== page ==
Consulting is full of myths. People create myths when they need to excuse themselves from pursuing their goals. Many strive to be a consultant or envy their position, but few ever push themselves to excel. Debunk the myths of consulting and you’ll find it easier to really make a career of it.
They are the Unassailable Best
Summary: It’s not what you can say, but how you can say it.
There is an idea that every consultant is the absolute best in their field. There seems to be this narrative – which informs my next point – that they go from menial worker, to prodigy, to god-of-the-field. From their godly perch, they grow bored of their tasks and evolve in to consultants. Consultants are super-deities of their field whose every word drips gold and honey.
Well this isn’t true. Most consultants are pretty well respected in their field, but more importantly they are effective communicators. If you imagine your stereotypical IT guy from a TV show, it will be a chubby, unkempt 20-something who knows everything about IT yet has not a single clue how to convey that information. It wont matter if you know everything in your field, it will matter if you can explain it in a way the client understands.
Summary: It’s about communication and insight, not experience.
So we know the myth: from slave to god to super-god dispensing panaceas to the mob of uninformed and needy mortals. And we know that isn’t true. Yet the myth still exists that only people with massive experience can get a gig as a consultant. Unless you have literally experienced every single permutation of issues your industry could face, you are not qualified.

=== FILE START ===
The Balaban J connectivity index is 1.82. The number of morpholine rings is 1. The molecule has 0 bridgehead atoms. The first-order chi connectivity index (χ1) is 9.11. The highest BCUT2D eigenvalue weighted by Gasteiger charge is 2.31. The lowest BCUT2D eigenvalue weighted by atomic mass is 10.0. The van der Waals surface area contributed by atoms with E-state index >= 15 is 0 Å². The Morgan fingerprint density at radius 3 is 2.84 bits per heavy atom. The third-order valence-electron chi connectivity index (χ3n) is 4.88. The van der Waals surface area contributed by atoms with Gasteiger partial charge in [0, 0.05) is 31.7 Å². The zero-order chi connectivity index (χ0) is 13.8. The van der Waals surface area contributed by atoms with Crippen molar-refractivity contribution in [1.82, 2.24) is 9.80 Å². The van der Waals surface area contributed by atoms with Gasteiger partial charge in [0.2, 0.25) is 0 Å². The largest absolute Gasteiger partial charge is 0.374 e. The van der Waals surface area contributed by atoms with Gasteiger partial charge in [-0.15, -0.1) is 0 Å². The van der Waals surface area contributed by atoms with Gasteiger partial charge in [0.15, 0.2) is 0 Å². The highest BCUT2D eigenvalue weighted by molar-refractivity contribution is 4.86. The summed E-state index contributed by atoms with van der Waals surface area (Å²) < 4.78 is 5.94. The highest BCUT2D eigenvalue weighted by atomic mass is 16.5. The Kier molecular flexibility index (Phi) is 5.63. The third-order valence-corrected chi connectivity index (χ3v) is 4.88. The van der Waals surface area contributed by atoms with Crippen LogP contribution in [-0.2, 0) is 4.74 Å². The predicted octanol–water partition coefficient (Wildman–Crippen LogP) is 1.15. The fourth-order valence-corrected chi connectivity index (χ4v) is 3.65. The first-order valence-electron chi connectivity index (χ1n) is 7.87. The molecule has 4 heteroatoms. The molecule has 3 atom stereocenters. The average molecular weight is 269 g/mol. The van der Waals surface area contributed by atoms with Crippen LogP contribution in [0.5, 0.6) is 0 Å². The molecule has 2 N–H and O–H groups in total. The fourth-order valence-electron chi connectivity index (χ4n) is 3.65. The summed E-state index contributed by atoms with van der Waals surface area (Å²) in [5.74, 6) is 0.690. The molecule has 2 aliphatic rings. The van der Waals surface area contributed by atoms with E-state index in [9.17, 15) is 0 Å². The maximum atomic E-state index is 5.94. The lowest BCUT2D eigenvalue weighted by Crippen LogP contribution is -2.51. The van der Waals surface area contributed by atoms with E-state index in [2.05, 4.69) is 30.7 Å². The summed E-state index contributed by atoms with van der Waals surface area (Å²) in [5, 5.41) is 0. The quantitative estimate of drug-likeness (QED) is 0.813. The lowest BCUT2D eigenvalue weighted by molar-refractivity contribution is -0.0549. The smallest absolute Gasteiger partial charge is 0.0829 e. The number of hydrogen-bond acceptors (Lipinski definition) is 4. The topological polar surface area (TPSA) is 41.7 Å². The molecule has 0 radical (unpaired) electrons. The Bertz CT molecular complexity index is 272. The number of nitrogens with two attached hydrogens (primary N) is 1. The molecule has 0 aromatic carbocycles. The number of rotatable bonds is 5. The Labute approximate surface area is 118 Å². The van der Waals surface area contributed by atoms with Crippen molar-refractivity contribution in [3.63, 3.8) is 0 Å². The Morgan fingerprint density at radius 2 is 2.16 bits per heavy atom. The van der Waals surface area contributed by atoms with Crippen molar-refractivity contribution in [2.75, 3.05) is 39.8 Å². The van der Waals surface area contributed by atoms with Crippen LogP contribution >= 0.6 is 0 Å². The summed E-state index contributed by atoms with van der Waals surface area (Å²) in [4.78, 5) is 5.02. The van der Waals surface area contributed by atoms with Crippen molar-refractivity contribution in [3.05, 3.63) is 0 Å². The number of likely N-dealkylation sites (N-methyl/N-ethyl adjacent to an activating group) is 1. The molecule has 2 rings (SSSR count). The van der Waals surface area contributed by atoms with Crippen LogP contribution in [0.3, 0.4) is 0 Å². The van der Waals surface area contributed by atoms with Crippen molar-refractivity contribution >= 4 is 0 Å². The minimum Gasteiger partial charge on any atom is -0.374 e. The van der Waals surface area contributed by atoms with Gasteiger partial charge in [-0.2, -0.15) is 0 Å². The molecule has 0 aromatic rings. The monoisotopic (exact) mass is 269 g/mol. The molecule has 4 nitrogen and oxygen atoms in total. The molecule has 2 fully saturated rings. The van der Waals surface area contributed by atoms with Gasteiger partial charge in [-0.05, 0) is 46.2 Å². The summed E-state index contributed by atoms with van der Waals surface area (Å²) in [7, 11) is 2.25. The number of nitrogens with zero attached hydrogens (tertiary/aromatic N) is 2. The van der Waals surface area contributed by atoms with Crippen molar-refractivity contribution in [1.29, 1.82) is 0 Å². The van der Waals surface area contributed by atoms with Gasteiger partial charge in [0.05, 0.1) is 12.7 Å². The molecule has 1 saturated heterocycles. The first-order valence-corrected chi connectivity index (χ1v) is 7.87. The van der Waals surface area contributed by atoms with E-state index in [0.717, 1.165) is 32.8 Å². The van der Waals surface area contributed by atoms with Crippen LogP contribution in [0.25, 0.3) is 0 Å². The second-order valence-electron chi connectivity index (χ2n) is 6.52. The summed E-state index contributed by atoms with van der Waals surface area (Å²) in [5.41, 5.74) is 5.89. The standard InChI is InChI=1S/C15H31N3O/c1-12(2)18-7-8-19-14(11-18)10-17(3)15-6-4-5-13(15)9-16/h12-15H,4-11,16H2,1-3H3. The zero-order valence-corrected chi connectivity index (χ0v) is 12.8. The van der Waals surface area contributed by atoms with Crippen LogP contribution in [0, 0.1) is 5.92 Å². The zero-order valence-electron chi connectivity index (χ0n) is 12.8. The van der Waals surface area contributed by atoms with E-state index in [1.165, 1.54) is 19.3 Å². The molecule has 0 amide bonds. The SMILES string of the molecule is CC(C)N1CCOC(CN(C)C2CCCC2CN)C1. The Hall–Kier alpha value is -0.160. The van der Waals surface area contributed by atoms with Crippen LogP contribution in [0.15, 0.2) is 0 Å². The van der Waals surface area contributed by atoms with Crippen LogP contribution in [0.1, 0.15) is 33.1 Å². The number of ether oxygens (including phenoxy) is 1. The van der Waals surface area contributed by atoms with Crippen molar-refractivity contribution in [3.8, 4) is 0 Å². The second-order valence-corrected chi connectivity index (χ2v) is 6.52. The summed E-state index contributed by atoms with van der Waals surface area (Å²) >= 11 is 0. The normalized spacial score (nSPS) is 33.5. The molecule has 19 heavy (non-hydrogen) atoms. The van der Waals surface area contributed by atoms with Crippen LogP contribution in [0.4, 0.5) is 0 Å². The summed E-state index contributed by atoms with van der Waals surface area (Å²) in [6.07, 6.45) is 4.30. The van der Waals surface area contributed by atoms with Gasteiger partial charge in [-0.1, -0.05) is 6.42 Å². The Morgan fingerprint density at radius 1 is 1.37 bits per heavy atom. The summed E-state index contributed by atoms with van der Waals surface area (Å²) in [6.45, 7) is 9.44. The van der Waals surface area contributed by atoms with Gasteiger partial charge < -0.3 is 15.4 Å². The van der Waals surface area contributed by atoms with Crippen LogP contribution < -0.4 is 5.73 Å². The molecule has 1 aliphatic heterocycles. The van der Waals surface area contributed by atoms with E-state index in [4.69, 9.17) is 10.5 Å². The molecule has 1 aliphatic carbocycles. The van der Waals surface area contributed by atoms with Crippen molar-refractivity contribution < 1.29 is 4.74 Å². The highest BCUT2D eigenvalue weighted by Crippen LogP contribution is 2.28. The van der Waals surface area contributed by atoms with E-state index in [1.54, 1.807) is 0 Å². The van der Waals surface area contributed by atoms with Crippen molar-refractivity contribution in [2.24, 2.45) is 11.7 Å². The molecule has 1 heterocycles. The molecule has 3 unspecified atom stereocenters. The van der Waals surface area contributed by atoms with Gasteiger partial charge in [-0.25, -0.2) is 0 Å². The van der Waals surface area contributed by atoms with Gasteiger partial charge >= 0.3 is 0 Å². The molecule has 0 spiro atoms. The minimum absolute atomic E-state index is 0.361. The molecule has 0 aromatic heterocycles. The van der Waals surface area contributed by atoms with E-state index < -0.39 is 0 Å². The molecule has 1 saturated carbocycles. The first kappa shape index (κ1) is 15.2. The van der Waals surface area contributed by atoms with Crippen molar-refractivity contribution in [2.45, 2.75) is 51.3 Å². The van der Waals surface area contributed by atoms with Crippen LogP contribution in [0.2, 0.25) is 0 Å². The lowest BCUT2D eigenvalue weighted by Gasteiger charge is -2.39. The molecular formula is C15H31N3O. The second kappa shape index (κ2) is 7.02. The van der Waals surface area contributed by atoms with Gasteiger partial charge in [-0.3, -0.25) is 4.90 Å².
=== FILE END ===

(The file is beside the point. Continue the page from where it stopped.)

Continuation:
Again, not true. You don’t need to have a PhD in your field, though it might help. Often companies are actually looking for young, fresh insights. There is a relatively large market for the non-expert consultant as well – people who profess to know little about your niche but research and apply their well-rounded minds. Personally, I started a career as a contracted ghostwriter and editor with no “credential” or previous experience; I simply knew I had the skills and the drive to compete.
Bill Based on Time
Summary: Bill based on value, not based on time spent.
You look at a project, put together a spreadsheet and take detailed notes. You figure out how much time it would take you to complete a project, you work out your hourly rate, your provide figures.
Well this is actually a somewhat unethical billing strategy. Yes, it is “fair” but it only gives you incentive to stretch the project out longer than it needs to. Instead, bill based on the services provided. If a project will increase a company’s revenue 1 million dollars, why are you billing less than 6 figures?
Summary: You are not an employee, your are an expert.
The myth here follows that you are in some way beholden to the opinions of your client. They are paying you so you must cow-tow to their whims and thoughts on the project.
This is inherently false. In fact, by hiring you, the client has in some way invalidated their own thoughts. They are saying “we can’t figure this out, we need outside help.” You are not there to rub their backs and tell them how great they are, you are there to revolutionize the way they view their product or service. Make sure you remain aggressive in your pursuit of their goals, not the egos.
Summary: You aren’t on the clock. Look at your schedule in terms of accomplishments, not time.
The mentality you see many new contractors or consultants fall in to is one of the funniest, most unproductive patterns imaginable. They wake up, sit down to work on a project at 9AM like they are back in the office, finish by noon and – after lunch – they go back and sit at their desks, confused.
That confusion stems from the fact that they forgot they are no longer on the clock. Once they complete a project, they can do what they like. But instead they waste time at their desks, rather than enjoying the freedom of their lifestyle. Reap the rewards!
By the same token, don’t cut out early if you still have work to do. Push yourself!